Exploring the Spiritual in Popular Music: Beautified Beats
Edited by Mike Dines and Georgina Gregory
Who’s it for? Meant for academics of religious studies, cultural studies, and popular music, yet anyone curious about the currents of spiritual expression and implicit religion in and through popular music will enjoy this collection of essays.
What’s the main point? There is sacred power in pop music, and it is worthy of scholarly attention.
What intrigued me the most? I was most intrigued by essays that dealt with the spiritual content of selected genres (such as Straight Edge Punk and EDM) or composers in popular music, such as the essay by Jirí Mêsíc on threads of Sufi mysticism in the work of Leonard Cohen.
Quibbles. The essays do not neatly dialogue with each other. In part, this is due to the nature of an interdisciplinary volume with a diverse collection of authors from many countries. There is not a common understanding of religion/ the sacred/ spirituality between and even within the essays. Most are written from scholars of music, pop culture, and media out of the United Kingdom. And some of the groupings of essays into sections seemed clunky (such as the essay on the Rastafarianism of Congo Natty under the “Christian” section…while the essay on country music and Christianity was placed under “Personal Spirituality”). As a scholar of religion, specifically Christian Liturgy and technoculture, I regularly questioned what religious and spiritual framework authors were using to engage popular music’s spirituality. Theological frameworks are not operative, rather religious studies and anthropological/sociological approaches to the sacred.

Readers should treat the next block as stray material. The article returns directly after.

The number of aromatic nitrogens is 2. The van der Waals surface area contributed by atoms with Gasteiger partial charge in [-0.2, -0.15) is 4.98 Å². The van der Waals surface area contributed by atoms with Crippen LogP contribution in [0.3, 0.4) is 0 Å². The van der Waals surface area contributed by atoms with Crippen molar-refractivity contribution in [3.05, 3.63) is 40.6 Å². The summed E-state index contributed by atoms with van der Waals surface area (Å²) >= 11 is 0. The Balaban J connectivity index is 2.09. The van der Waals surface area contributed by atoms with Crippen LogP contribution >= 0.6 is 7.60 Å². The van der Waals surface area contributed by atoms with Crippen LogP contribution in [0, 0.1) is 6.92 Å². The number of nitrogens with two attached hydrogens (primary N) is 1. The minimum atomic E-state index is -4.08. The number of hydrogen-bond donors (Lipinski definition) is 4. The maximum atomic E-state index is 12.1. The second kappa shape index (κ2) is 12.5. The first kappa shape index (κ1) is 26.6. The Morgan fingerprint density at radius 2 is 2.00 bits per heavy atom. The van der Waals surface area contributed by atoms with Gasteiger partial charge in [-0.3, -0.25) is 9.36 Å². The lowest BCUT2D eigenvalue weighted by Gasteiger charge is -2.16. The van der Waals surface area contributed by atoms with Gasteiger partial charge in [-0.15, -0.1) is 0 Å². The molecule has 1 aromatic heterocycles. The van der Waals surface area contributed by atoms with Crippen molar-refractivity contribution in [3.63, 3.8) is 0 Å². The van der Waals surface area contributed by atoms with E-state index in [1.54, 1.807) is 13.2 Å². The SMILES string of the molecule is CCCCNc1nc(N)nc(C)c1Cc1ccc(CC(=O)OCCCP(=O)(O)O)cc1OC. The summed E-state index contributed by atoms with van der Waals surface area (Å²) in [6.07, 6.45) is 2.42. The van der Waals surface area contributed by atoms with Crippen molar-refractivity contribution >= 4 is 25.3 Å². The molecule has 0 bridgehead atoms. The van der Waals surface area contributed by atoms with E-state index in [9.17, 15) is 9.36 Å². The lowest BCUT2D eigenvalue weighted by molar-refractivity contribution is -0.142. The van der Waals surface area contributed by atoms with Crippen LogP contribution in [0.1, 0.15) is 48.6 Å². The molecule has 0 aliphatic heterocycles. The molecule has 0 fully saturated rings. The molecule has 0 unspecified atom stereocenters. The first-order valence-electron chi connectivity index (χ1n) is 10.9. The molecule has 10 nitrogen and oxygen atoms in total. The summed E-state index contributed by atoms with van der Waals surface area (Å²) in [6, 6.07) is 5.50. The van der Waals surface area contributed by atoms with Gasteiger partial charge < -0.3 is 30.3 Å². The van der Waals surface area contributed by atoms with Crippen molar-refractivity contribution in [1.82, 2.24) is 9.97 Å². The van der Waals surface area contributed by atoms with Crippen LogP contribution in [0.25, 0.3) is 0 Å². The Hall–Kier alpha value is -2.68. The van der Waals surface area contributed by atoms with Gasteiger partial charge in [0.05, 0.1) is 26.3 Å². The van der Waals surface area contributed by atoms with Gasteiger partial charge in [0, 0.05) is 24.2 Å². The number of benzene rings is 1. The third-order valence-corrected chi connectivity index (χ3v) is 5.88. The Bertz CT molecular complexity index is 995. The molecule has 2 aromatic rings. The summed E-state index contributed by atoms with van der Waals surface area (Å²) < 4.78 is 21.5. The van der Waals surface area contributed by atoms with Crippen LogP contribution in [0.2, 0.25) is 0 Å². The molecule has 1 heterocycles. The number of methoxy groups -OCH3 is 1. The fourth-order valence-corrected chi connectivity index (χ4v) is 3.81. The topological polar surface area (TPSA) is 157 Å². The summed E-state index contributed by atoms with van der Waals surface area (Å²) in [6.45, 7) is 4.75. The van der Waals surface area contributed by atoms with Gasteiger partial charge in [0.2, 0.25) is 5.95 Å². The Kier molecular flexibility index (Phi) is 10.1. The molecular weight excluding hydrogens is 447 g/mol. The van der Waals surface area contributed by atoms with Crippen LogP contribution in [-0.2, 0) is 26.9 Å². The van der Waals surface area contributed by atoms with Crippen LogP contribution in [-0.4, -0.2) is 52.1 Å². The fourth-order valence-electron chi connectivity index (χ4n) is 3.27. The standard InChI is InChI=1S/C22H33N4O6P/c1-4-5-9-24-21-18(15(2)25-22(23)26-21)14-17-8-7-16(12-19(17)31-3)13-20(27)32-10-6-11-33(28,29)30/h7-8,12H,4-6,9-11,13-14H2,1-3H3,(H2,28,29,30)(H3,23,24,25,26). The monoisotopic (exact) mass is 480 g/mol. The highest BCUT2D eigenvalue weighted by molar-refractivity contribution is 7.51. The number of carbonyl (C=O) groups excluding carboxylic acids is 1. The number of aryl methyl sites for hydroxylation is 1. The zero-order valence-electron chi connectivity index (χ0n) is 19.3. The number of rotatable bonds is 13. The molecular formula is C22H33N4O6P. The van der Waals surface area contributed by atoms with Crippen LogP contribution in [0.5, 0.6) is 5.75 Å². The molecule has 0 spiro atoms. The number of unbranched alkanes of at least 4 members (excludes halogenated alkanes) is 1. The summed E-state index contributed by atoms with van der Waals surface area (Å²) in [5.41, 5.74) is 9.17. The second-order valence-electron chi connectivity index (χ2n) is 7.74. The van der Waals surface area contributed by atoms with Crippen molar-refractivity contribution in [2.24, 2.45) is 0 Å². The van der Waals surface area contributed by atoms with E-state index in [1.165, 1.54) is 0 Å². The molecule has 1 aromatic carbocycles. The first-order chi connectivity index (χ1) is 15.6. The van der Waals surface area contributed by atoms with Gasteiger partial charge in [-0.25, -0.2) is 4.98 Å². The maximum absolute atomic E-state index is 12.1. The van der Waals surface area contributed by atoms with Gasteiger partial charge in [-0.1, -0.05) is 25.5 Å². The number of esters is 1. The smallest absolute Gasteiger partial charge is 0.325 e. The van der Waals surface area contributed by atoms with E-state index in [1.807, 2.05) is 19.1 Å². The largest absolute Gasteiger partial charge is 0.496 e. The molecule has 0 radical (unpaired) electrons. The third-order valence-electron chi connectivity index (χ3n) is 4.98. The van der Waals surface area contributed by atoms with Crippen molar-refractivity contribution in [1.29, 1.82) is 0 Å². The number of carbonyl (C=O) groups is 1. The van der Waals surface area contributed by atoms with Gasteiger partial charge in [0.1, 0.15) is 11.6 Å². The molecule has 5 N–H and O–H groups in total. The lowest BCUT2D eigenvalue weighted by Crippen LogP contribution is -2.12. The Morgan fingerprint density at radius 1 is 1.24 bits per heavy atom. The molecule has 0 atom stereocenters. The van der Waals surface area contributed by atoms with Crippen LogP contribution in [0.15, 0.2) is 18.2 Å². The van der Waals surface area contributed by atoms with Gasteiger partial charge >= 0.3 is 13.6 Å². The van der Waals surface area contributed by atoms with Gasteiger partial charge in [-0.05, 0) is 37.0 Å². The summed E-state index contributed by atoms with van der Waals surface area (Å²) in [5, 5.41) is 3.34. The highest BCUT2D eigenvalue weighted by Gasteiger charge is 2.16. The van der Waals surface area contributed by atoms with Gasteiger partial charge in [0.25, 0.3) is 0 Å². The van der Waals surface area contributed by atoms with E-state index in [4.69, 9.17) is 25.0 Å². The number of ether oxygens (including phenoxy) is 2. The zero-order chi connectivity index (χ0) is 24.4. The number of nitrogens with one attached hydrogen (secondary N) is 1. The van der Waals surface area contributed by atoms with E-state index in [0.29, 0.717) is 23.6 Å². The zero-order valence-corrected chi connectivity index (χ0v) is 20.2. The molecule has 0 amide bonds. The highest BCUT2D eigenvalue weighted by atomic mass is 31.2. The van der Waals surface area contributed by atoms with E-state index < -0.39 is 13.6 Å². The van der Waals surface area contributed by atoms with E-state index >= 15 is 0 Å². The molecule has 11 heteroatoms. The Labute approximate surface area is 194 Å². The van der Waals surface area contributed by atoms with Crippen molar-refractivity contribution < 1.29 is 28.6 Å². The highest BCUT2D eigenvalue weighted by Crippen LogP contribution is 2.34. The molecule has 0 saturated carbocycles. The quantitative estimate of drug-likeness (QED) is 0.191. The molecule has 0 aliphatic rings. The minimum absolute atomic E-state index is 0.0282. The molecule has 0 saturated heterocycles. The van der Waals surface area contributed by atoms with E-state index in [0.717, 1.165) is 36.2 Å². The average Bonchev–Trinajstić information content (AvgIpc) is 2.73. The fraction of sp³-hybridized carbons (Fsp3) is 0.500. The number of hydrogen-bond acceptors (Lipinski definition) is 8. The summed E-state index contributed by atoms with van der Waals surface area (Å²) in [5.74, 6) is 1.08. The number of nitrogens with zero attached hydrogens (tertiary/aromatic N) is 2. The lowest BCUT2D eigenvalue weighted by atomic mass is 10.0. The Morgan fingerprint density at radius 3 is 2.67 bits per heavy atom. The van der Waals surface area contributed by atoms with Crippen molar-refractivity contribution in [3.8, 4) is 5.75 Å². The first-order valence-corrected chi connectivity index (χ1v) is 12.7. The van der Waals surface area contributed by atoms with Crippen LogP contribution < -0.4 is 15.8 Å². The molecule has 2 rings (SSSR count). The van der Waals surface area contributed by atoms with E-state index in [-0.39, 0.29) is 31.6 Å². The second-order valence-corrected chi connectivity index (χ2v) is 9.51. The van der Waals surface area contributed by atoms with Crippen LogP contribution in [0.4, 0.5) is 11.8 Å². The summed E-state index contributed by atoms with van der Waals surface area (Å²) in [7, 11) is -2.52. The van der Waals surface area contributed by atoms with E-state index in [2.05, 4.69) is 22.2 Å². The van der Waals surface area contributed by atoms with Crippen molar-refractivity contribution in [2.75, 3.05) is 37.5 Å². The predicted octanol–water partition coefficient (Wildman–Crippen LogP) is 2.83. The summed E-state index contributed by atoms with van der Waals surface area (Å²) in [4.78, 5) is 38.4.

Kudos. Some authors offered intriguing and fascinating insight into the power of popular music to cultivate and amplify the sense of the sacred. The fall of Christian Britain did not mean people wandered away from the spiritual and many essays speak to pop music as an individual/communal mean to organize dis-enchanted 21st century Westerners with a sense of belonging and certain practices and behaviors to deepen the belonging to a particular pop genre or star. It behooves religious leaders —and this book speaks to Sufism, Christianity, occultism, Krishnacore, atheism and more—to move past notions that pop music is merely throw away art or even crude, offensive acts. These essays reinforce the power of music to express what is sacred, beyond boundaries of religions, no matter the instrumentation of the era.
Dines, Mike, and Georgina Gregory, eds. Exploring the Spiritual in Popular Music: Beautified Beats. New York: Bloomsbury Academic, 2021. 244 pages. $82.00. ISBN: 9781350086944.
REVIEWER: The Rev. Dr. Casey Thornburgh Sigmon
is assistant professor of preaching and worship at
Saint Paul School of Theology in Leawood, Kansas.